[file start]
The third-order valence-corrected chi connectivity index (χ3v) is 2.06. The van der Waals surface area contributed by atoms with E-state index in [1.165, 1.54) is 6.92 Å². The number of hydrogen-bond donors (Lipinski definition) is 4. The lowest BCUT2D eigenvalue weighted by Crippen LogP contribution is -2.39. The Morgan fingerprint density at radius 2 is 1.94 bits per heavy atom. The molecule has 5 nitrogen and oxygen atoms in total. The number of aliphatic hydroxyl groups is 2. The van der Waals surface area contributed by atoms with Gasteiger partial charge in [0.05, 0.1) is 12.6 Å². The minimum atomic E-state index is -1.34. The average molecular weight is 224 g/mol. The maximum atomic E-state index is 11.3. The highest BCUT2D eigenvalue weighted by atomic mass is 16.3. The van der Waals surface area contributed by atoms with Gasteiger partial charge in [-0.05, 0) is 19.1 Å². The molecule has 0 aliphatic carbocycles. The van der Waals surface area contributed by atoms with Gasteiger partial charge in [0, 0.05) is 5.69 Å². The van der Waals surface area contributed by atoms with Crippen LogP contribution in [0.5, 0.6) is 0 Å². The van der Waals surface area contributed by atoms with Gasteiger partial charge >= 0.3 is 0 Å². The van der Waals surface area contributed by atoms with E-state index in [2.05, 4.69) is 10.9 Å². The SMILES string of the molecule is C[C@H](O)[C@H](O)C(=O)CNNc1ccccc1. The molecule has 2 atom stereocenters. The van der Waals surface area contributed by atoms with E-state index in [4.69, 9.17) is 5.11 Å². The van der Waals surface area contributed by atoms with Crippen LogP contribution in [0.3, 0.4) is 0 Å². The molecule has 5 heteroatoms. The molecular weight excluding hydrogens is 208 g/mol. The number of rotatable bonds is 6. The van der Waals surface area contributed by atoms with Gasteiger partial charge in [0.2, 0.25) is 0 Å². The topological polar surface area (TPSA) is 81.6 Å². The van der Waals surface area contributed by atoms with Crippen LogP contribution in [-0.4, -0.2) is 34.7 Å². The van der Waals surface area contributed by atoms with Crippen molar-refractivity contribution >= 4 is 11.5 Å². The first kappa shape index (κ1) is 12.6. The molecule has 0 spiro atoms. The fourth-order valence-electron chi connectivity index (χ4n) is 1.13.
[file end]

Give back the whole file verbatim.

The third-order valence-corrected chi connectivity index (χ3v) is 2.06. The van der Waals surface area contributed by atoms with E-state index in [1.165, 1.54) is 6.92 Å². The number of hydrogen-bond donors (Lipinski definition) is 4. The lowest BCUT2D eigenvalue weighted by Crippen LogP contribution is -2.39. The Morgan fingerprint density at radius 2 is 1.94 bits per heavy atom. The molecule has 5 nitrogen and oxygen atoms in total. The number of aliphatic hydroxyl groups is 2. The van der Waals surface area contributed by atoms with Gasteiger partial charge in [0.05, 0.1) is 12.6 Å². The minimum atomic E-state index is -1.34. The average molecular weight is 224 g/mol. The maximum atomic E-state index is 11.3. The highest BCUT2D eigenvalue weighted by atomic mass is 16.3. The van der Waals surface area contributed by atoms with Gasteiger partial charge in [-0.05, 0) is 19.1 Å². The molecule has 0 aliphatic carbocycles. The van der Waals surface area contributed by atoms with Gasteiger partial charge in [0, 0.05) is 5.69 Å². The van der Waals surface area contributed by atoms with Crippen LogP contribution in [0.5, 0.6) is 0 Å². The van der Waals surface area contributed by atoms with Gasteiger partial charge >= 0.3 is 0 Å². The van der Waals surface area contributed by atoms with E-state index in [2.05, 4.69) is 10.9 Å². The SMILES string of the molecule is C[C@H](O)[C@H](O)C(=O)CNNc1ccccc1. The molecule has 2 atom stereocenters. The van der Waals surface area contributed by atoms with E-state index in [4.69, 9.17) is 5.11 Å². The van der Waals surface area contributed by atoms with Crippen LogP contribution in [0.3, 0.4) is 0 Å². The molecule has 5 heteroatoms. The molecular weight excluding hydrogens is 208 g/mol. The number of rotatable bonds is 6. The van der Waals surface area contributed by atoms with Gasteiger partial charge in [0.2, 0.25) is 0 Å². The topological polar surface area (TPSA) is 81.6 Å². The van der Waals surface area contributed by atoms with Crippen LogP contribution in [-0.4, -0.2) is 34.7 Å². The van der Waals surface area contributed by atoms with Crippen molar-refractivity contribution >= 4 is 11.5 Å². The first kappa shape index (κ1) is 12.6. The molecule has 0 spiro atoms. The fourth-order valence-electron chi connectivity index (χ4n) is 1.13.